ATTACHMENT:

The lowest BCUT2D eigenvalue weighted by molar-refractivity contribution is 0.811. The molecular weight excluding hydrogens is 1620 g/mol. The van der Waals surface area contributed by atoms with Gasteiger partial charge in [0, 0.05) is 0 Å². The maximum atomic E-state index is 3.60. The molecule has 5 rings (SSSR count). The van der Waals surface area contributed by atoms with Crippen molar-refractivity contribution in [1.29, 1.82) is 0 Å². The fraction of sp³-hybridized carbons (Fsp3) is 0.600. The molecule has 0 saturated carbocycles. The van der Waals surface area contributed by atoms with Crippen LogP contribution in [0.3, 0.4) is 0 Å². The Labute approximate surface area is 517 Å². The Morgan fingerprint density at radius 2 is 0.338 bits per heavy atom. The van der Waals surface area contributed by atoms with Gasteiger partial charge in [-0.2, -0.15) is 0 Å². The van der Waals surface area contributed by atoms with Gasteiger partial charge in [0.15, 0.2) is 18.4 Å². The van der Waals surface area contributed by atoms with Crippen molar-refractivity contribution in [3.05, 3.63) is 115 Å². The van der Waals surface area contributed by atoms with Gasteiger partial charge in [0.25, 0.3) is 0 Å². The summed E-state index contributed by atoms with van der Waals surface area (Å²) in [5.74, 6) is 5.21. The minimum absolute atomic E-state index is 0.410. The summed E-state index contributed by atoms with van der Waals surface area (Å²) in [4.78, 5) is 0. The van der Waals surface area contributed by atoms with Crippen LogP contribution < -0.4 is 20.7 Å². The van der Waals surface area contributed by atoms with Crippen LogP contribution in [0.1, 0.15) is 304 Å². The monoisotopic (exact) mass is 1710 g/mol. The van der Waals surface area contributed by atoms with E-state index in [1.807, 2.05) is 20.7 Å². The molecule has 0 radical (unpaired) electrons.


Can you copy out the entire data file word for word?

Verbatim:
The lowest BCUT2D eigenvalue weighted by molar-refractivity contribution is 0.811. The molecular weight excluding hydrogens is 1620 g/mol. The van der Waals surface area contributed by atoms with Gasteiger partial charge in [0, 0.05) is 0 Å². The maximum atomic E-state index is 3.60. The molecule has 5 rings (SSSR count). The van der Waals surface area contributed by atoms with Crippen molar-refractivity contribution in [1.29, 1.82) is 0 Å². The fraction of sp³-hybridized carbons (Fsp3) is 0.600. The molecule has 0 saturated carbocycles. The van der Waals surface area contributed by atoms with Crippen LogP contribution in [0.3, 0.4) is 0 Å². The Labute approximate surface area is 517 Å². The Morgan fingerprint density at radius 2 is 0.338 bits per heavy atom. The van der Waals surface area contributed by atoms with Gasteiger partial charge in [-0.2, -0.15) is 0 Å². The van der Waals surface area contributed by atoms with Gasteiger partial charge in [0.15, 0.2) is 18.4 Å². The van der Waals surface area contributed by atoms with Crippen molar-refractivity contribution in [3.05, 3.63) is 115 Å². The van der Waals surface area contributed by atoms with Gasteiger partial charge in [0.25, 0.3) is 0 Å². The summed E-state index contributed by atoms with van der Waals surface area (Å²) in [5.74, 6) is 5.21. The minimum absolute atomic E-state index is 0.410. The summed E-state index contributed by atoms with van der Waals surface area (Å²) in [4.78, 5) is 0. The van der Waals surface area contributed by atoms with Crippen LogP contribution < -0.4 is 20.7 Å². The van der Waals surface area contributed by atoms with Crippen LogP contribution in [0.1, 0.15) is 304 Å². The monoisotopic (exact) mass is 1710 g/mol. The van der Waals surface area contributed by atoms with E-state index in [1.807, 2.05) is 20.7 Å². The molecule has 0 radical (unpaired) electrons.